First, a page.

Proper hand washing technique is a beneficial habit to adopt and encourage since 80% of known diseases are transferred through touch alone.
The five most common ways for bacteria to spread are,
- from the hands, eyes, nose, and mouth to other people
- from hands to food
- from food to hands to food, through the handling of raw vegetables or meat for example
- from children to adults during nappy changes and on to other children and adults
- from animals to people
In all of these instances, hands are the main culprit for spreading bacteria.
That’s why regular hand washing is so important, with figures showing that hand washing education can reduce the spread of illness. The US Centres for Disease Control and Prevention found that proper hand washing technique was linked to a 23-40% reduction in diarrhoea contraction and a 16-21% reduction in respiratory illnesses, like colds.
However, in the UK, research has revealed that it’s not treated as a priority by citizens. A UK-wide study showed that, although 99% of people surveyed said they had washed their hands after going to the toilet, only 32% of men and 64% of women really did.
Another study by Harvard University into the increase in hand washing during the 2009 swine flu pandemic exposed that the UK was the worst out of the five countries that were surveyed, with only 53% of respondents admitting they increased their efforts in the period.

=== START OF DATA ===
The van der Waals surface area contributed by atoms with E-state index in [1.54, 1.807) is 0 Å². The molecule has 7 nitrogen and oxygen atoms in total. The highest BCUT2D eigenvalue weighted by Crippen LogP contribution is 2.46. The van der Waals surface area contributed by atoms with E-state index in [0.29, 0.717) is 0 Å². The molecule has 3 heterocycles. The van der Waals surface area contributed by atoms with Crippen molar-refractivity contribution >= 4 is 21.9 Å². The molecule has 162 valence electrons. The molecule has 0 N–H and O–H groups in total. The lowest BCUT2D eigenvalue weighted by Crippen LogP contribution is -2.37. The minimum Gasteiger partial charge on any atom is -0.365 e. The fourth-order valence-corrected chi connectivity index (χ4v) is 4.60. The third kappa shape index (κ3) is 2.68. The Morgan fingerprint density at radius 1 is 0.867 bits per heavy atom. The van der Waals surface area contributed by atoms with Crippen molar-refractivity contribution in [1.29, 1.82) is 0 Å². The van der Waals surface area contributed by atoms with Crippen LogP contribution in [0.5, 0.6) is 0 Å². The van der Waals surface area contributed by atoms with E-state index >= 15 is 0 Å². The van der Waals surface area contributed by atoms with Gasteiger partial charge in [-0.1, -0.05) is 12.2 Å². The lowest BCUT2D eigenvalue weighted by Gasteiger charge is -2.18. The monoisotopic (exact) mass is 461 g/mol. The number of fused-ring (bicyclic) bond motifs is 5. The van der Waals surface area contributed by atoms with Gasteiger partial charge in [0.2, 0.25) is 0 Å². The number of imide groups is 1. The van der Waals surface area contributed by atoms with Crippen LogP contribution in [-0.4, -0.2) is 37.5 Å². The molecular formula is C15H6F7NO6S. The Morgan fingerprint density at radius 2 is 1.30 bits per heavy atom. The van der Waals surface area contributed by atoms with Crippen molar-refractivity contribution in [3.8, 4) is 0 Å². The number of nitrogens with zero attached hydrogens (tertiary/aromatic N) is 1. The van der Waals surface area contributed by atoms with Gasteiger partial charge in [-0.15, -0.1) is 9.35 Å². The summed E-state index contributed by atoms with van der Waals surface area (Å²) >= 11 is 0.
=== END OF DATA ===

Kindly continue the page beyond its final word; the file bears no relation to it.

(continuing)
Hand Washing in the Workplace
Stressing the importance of hand washing in the workplace is important for a few reasons.
Not only are employees much more likely to come into contact with new types of bacteria and take them home with them, but they’re also more likely to pass them on to customers and clients.
It is also especially important to stress the importance of hand washing in workplaces where people are particularly vulnerable to the threat of disease and bacteria. These include places of care such as hospitals, homes for the elderly, schools and childminders, and of course, restaurants, cafés and bars where food and drinks are handled and served by employees.
As a precaution for keeping people who rely on your service safely, it is necessary to have the appropriate facilities in place. The same precautions should be taken to protect the health of your staff.
Facilitating Hand Washing in The Workplace
The Workplace (Health, Safety and Welfare) Regulations 1992 requires that employers provide adequate and appropriate welfare facilities for employees while they are at work. Welfare facilities are those that are necessary for the wellbeing of employees, such as washing, toilet, rest and changing facilities.
The laws around hand washing facilities on commercial premises are that hand wash basins must have hot and cold running water, materials for cleaning hands such as liquid soap and hand sanitiser, as well as paper towels for drying. In most cases, liquid soap and paper towels are most effective for cleaning and drying hands.
In organisations where employees work with food and vulnerable people, putting in place systematised reminders and regular training will help remind employees when to wash their hands and help it take place more regularly.